When the groups have completed the assignment the concept of ethics will not only have been learned, but experienced. At that point, I guided reflection of the groups as to what processes they put into practice to arrive at the level of learning they achieved. In the future, I would like to add a self-reflection on how the groups did in arriving at the level of the class as a whole, and determine what actions could be taken next time for even further learning.
As a teacher, I have the responsibility to provide experiences that scaffold future learning. Furthermore, I must be a reflective practitioner in order to keep growing. In my classroom, I expect my students to learn and to recognize different thinking processes to fall back on when they encounter an unfamiliar situation or problem. They will learn how to interact with others through good communication skills and respect for diversity, and learn to draw off each other’s strengths to complement individual weaknesses. They will develop self-esteem and take pride in their accomplishments. It is my goal to fulfill my teaching responsibilities and to motivate students to fulfill their learning responsibilities. My actions in planning, delivery, and assessment will be based on those aspects, and I will continue to strive for personal and professional development to achieve my goal. I would like to define education as that which is gained upon application, synthesis, and reflection of an experience. I have a duty to teach students how to inquire, think, and know – and then how to analyze, apply, synthesize and evaluate so that they, in turn, can contribute to organizational, social, and global values.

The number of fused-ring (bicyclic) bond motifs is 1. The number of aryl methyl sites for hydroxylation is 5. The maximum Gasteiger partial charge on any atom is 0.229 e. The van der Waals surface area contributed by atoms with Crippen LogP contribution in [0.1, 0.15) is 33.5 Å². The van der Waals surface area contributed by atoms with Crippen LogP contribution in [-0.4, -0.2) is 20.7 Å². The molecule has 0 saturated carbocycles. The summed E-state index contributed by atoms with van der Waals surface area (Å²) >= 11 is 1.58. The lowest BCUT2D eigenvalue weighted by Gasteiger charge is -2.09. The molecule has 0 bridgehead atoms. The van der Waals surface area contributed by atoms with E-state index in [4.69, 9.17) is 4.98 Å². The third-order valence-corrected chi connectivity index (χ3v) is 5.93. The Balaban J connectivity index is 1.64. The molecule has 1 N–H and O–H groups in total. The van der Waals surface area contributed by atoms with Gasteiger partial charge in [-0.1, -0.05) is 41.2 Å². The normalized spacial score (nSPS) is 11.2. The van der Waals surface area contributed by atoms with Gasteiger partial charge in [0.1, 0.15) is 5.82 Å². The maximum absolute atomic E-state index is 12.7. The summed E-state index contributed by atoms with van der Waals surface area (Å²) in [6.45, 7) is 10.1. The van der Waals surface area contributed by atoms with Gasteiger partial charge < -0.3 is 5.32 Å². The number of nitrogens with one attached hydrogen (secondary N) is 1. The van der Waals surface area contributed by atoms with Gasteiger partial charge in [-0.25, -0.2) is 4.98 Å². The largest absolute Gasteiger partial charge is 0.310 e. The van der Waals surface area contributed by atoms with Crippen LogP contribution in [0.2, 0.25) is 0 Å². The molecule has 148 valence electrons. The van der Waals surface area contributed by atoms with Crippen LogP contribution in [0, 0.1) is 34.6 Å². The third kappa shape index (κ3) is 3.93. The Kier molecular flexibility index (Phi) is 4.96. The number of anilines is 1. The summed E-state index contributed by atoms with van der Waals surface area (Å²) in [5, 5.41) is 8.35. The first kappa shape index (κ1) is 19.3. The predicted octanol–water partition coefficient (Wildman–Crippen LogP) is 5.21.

REFERENCES:
Barab, S., & Duffy, T. (2000). From Practice Fields to Communities of Practice. In Jonasson, D. & Land, S. (Ed.), Theoretical Foundations of Learning Environments (pp. 25-55). Mahwah, NJ: Lawrencw Erlbaum Associates, Inc.
Leonard, K., Noh, E.K., & Orey, M. (2007). Learning Theories and Instructional Strategies. In M. K. Barbour & M. Orey (Eds.), The Foundations of Instructional Technology. Retrieved from http://projects.coe.uga.edu/itFoundations/
Phillips, D.C., “Philosophy of Education”, The Stanford Encyclopedia of Philosophy (Spring 2009 Edition), Edward N. Zalta (ed.), URL = .